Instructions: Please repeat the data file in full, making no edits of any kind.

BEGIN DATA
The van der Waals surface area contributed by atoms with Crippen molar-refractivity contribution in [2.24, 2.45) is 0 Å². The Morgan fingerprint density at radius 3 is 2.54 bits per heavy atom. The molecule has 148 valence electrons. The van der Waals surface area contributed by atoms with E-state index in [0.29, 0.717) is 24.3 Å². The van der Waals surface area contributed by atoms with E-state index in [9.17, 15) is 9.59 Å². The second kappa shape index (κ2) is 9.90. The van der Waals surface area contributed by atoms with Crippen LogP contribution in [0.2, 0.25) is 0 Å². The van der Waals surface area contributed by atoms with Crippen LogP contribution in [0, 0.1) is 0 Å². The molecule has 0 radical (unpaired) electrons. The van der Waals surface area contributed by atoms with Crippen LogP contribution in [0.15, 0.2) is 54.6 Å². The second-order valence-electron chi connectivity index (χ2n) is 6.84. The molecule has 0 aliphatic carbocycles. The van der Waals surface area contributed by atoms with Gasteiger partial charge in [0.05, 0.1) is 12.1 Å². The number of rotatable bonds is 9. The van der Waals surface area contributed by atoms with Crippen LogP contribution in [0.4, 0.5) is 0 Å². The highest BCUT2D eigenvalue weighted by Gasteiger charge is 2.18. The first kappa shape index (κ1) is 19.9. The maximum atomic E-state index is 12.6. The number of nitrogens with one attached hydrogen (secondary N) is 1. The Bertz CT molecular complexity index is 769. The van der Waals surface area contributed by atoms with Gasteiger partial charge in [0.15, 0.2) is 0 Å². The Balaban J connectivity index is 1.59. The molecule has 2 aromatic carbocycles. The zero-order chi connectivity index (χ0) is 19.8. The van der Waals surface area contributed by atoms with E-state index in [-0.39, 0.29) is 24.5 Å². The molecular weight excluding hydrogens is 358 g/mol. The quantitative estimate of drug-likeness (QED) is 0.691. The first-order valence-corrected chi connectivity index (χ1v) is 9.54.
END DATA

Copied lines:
The van der Waals surface area contributed by atoms with Crippen molar-refractivity contribution in [2.24, 2.45) is 0 Å². The Morgan fingerprint density at radius 3 is 2.54 bits per heavy atom. The molecule has 148 valence electrons. The van der Waals surface area contributed by atoms with E-state index in [0.29, 0.717) is 24.3 Å². The van der Waals surface area contributed by atoms with E-state index in [9.17, 15) is 9.59 Å². The second kappa shape index (κ2) is 9.90. The van der Waals surface area contributed by atoms with Crippen LogP contribution in [0.2, 0.25) is 0 Å². The van der Waals surface area contributed by atoms with Crippen LogP contribution in [0, 0.1) is 0 Å². The molecule has 0 radical (unpaired) electrons. The van der Waals surface area contributed by atoms with Crippen LogP contribution in [0.15, 0.2) is 54.6 Å². The second-order valence-electron chi connectivity index (χ2n) is 6.84. The molecule has 0 aliphatic carbocycles. The van der Waals surface area contributed by atoms with Gasteiger partial charge in [0.05, 0.1) is 12.1 Å². The number of rotatable bonds is 9. The van der Waals surface area contributed by atoms with Crippen LogP contribution in [0.4, 0.5) is 0 Å². The highest BCUT2D eigenvalue weighted by Gasteiger charge is 2.18. The first kappa shape index (κ1) is 19.9. The maximum atomic E-state index is 12.6. The number of nitrogens with one attached hydrogen (secondary N) is 1. The Bertz CT molecular complexity index is 769. The van der Waals surface area contributed by atoms with Gasteiger partial charge in [0.15, 0.2) is 0 Å². The Balaban J connectivity index is 1.59. The molecule has 2 aromatic carbocycles. The zero-order chi connectivity index (χ0) is 19.8. The van der Waals surface area contributed by atoms with E-state index in [-0.39, 0.29) is 24.5 Å². The molecular weight excluding hydrogens is 358 g/mol. The quantitative estimate of drug-likeness (QED) is 0.691. The first-order valence-corrected chi connectivity index (χ1v) is 9.54.